95 Pages Posted: 25 Aug 2013 Last revised: 19 Sep 2013
Date Written: August 23, 2013
One-fifth of all Americans today live in privately governed, common interest communities (CICs). By definition, property in a CIC is subject to restrictions on use, however many CIC properties are also constrained by restrictions on transfer. Owners may not be able to freely sell or lease their property because of limitations in the community’s covenant regime. Such restrictions on transfer increase the economic vulnerability of communities and their members and compromise owners’ property rights. Proponents of such restrictions cite countervailing, albeit amorphous, community interests (such as harmonious neighborhoods and property values) to justify alienation controls. Legitimate neighborhood concerns could be addressed directly through rules governing use, and therefore these goals do not generally justify restrictions on transfer.
Courts take a hands-off approach with respect to the content of CIC covenants, reasoning that since these covenants are private contracts, freedom of contract mandates their enforcement. But CIC covenants differ from voluntary private contracts in important ways, making deferential enforcement in the name of contract policy unwarranted. Covenants that run with the land are specifically enforceable and bind subsequent owners of the property, potentially in perpetuity. CIC covenants are contracts of adhesion, made up of completely non-negotiable, recorded terms bundled into home acquisition. Developers and lenders generally prescribe the content of such covenants, and they may not reflect community desires or values. Yet most courts reflexively uphold covenant transfer restraints based on freedom of contract principles without fully vetting implications for individual autonomy and market efficiency. This approach is unwarranted.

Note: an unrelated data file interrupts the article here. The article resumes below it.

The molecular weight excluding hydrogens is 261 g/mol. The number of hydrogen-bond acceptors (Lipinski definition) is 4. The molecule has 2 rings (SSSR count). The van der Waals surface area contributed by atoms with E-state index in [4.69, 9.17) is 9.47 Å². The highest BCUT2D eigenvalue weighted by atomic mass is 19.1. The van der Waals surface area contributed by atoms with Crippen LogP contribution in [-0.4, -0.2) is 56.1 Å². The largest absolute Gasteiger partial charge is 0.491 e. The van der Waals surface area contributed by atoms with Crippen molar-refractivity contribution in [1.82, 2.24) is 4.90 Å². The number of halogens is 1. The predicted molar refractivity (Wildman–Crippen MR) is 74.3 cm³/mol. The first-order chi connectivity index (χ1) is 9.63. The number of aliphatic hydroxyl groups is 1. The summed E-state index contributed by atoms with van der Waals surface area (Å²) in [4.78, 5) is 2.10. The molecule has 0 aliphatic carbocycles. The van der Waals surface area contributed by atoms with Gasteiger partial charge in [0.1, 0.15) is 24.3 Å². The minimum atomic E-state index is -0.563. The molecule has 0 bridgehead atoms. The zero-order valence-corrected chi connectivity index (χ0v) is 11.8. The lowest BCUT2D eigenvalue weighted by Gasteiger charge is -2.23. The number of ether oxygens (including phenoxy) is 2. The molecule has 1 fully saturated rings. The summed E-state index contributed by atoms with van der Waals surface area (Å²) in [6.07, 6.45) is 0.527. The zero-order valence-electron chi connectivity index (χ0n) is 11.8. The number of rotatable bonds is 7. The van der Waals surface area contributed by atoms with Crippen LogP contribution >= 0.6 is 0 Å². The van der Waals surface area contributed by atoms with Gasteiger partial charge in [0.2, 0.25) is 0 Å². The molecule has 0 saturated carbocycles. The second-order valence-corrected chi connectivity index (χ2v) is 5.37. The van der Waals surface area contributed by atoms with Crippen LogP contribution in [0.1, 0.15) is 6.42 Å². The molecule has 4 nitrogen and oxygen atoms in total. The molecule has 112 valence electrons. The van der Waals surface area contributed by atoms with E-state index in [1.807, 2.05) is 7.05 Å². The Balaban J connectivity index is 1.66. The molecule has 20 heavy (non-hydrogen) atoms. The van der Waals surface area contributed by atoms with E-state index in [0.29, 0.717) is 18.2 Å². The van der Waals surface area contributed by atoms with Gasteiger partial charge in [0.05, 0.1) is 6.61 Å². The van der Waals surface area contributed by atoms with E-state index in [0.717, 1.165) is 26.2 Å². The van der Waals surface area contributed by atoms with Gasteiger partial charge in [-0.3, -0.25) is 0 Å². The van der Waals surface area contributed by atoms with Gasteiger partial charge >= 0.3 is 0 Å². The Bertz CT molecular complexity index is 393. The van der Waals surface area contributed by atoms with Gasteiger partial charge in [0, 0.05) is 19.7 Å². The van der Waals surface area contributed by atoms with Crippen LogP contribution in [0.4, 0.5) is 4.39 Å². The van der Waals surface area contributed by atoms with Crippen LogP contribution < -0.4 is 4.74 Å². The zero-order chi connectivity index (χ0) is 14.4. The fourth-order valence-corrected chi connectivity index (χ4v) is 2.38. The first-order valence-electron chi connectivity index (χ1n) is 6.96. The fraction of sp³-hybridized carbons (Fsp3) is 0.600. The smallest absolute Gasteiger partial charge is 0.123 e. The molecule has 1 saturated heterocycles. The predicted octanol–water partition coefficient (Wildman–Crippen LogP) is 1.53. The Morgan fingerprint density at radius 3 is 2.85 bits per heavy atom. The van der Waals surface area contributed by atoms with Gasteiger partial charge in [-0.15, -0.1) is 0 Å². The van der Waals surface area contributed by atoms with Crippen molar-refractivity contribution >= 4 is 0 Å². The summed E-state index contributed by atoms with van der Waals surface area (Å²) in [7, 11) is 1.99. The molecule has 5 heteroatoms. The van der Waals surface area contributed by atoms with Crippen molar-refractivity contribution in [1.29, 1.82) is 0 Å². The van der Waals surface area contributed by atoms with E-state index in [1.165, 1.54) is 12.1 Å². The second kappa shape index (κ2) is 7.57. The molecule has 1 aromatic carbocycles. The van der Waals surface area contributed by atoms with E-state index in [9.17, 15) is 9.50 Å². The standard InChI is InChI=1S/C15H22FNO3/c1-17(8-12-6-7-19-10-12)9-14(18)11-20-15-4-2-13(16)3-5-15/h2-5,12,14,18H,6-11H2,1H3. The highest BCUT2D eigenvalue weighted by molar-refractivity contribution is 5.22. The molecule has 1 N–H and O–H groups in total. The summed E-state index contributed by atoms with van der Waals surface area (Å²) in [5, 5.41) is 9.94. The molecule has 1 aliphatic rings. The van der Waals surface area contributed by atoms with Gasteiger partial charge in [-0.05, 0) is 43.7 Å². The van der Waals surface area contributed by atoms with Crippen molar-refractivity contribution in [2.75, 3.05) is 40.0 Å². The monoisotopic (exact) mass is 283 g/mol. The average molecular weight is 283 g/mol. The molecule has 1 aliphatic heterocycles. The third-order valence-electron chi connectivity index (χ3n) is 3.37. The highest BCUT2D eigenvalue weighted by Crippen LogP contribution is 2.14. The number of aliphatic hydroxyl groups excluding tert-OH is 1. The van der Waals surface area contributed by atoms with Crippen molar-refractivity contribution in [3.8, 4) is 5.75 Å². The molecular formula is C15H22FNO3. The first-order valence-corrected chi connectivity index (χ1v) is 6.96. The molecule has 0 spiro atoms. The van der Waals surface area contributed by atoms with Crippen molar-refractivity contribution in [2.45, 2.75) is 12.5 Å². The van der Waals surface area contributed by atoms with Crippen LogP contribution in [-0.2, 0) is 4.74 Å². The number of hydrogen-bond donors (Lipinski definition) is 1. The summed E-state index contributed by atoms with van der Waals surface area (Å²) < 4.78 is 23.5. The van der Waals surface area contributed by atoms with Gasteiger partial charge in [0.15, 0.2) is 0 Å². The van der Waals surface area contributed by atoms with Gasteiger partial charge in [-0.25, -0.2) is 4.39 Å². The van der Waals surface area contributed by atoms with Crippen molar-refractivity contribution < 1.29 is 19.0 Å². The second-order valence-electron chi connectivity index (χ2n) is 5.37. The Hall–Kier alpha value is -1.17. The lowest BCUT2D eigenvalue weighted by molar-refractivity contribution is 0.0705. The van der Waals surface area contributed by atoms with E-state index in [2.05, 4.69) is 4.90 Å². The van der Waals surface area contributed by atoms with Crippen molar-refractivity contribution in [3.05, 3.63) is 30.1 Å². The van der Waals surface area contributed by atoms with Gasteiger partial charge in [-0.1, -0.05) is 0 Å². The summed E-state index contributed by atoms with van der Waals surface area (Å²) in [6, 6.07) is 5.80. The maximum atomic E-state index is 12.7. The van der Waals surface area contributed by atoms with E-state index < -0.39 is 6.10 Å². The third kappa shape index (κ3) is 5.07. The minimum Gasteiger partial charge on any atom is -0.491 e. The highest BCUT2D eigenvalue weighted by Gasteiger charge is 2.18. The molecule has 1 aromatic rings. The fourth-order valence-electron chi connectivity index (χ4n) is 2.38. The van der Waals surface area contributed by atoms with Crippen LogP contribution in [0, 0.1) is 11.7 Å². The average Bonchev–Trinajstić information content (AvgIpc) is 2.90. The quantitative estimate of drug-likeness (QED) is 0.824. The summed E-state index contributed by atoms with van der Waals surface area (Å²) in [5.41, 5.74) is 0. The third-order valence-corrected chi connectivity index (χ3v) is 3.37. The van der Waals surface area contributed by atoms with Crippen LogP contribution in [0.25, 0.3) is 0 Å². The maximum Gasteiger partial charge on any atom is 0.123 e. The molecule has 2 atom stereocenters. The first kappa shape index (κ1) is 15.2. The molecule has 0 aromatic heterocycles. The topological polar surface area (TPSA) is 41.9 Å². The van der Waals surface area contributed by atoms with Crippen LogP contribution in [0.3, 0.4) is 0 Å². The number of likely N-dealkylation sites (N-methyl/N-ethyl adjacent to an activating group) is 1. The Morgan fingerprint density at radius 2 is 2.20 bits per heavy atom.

Free alienability preserves owner autonomy and stimulates market efficiency. Barriers to transfer perpetuate neighborhood segregation, adversely impact minority groups, and can even imperil community financial stability. Legitimate neighborhood concerns regarding maintenance and behavior are better directly controlled through community use regulations rather than through alienation restraints. To promote the still-compelling policies behind free alienability of property, courts should invalidate covenant restrictions that unjustifiably constrain the right to transfer, particularly when the same community objectives could be accomplished through less intrusive means.
Keywords: common interest community, alienation restraint, free alienability, freedom of contract, contract of adhesion, servitude, real covenant, CICs, Fannie Mae, Freddie Mac, racial restrictions, discrimination, property rights, civil rights, cost-benefit, efficiency, contract, property, owners occupancy
JEL Classification: K1, K10, K11, K12
Suggested Citation: Suggested Citation